The opinion of the court was delivered by: Urbina, District Judge.
DENYING THE DEFENDANT'S PARTIAL MOTION TO DISMISS THE TITLE
VII CLAIM; ORDERING FURTHER BRIEFING ON THE DEFENDANT'S PARTIAL
MOTION TO DISMISS THE SECTION 1981 CLAIM
On June 6, 2001, Queen E. Glymph ("the plaintiff" or "Ms.
Glymph") filed a complaint alleging employment discrimination
against the District of Columbia Department of Human Services,
Commission on Mental Health Services ("the defendant" or "the
District of Columbia") pursuant to Title VII of the Civil Rights
Act of 1964, as amended, 42 U.S.C. § 2000e et seq. ("Title
VII"), the Civil Rights Act of 1866, as amended,
42 U.S.C. § 1981 ("section 1981"), the Americans with Disabilities Act of
1990, 42 U.S.C. § 12111 et seq. ("the ADA"), and the
Rehabilitation Act of 1973, 29 U.S.C. § 701 et seq. ("the
Rehabilitation Act"). The plaintiff claims that the defendant
discriminated against her when the defendant did not accommodate
her medical disability and terminated her position when she
could not return to work on a full-time basis. The plaintiff
also alleges that the defendant retaliated against her for
participating in a discrimination case filed against the
District of Columbia.
On August 14, 2001, the defendant filed a partial motion to
dismiss pursuant to Federal Rule of Civil Procedure 12(b)(6),
arguing that Ms. Glymph has failed to allege discrimination
based on race, color, religion, sex or national origin under
Title VII and section 1981. After reviewing the submissions of
both parties, the court concludes that as a matter of law, the
complaint can survive the defendant's motion to dismiss the
retaliation claim under Title VII, and will therefore deny the
defendant's partial motion to dismiss the Title VII claim. In
addition, the court concludes that the parties have inadequately
addressed the defendant's partial motion to dismiss the section
1981 claim and will order further briefing on that issue.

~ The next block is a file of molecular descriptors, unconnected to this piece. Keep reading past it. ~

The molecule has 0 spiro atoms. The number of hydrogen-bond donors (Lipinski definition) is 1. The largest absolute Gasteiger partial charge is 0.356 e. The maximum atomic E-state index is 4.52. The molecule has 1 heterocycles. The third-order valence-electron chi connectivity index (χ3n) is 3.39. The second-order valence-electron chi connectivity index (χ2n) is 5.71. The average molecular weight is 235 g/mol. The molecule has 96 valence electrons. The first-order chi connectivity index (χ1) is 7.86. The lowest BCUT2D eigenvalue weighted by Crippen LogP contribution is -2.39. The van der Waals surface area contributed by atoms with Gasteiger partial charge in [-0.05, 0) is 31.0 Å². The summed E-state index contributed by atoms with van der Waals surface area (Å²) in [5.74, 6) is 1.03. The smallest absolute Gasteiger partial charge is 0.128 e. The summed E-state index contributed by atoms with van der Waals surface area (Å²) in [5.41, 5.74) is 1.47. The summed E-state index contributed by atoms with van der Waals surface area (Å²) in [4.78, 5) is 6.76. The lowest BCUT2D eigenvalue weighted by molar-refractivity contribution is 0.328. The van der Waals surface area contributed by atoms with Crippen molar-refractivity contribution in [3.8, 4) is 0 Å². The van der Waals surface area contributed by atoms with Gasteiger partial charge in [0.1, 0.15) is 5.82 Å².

Ms. Glymph, 53, began her career in June 1987 as a Mental
Health Coordinator in the District of Columbia. See Compl. at
4. On May 17, 1995, she was involved in an on-the-job car
accident and sustained an injury that prevented her from
her normal work duties as a program analyst. See id. On April
15, 1997, the District of Columbia sent Ms. Glymph a notice of
proposal to remove her from her program-analyst position. See
id. She then attempted to return to work, but could not
maintain her traditional work schedule. See id. Ms. Glymph
informed her employer that she could only work on a part-time
basis until she recovered from her injury. See id. at 5. On
June 9, 1997, the District of Columbia informed Ms. Glymph that
it could not accommodate her proposed limited work schedule and
instructed her to continue seeking coverage from the D.C.
Workers' Compensation program until she could return to her
duties full-time. See id. On December 9, 1997 and October 1,
1998, Ms. Glymph's physician sent the District of Columbia a
"Return to Work Plan," which would have allowed her to return to
work on a gradual basis. See id. The District of Columbia
informed Ms. Glymph that she could not return to her position
until she could work a full eight-hour day. See id. On July
29, 2000, the District of Columbia terminated her employment.
See id. at 6. Ms. Glymph claims that she was discriminated
against by the District of Columbia on the basis of her medical
disability caused by the 1995 automobile accident. See id.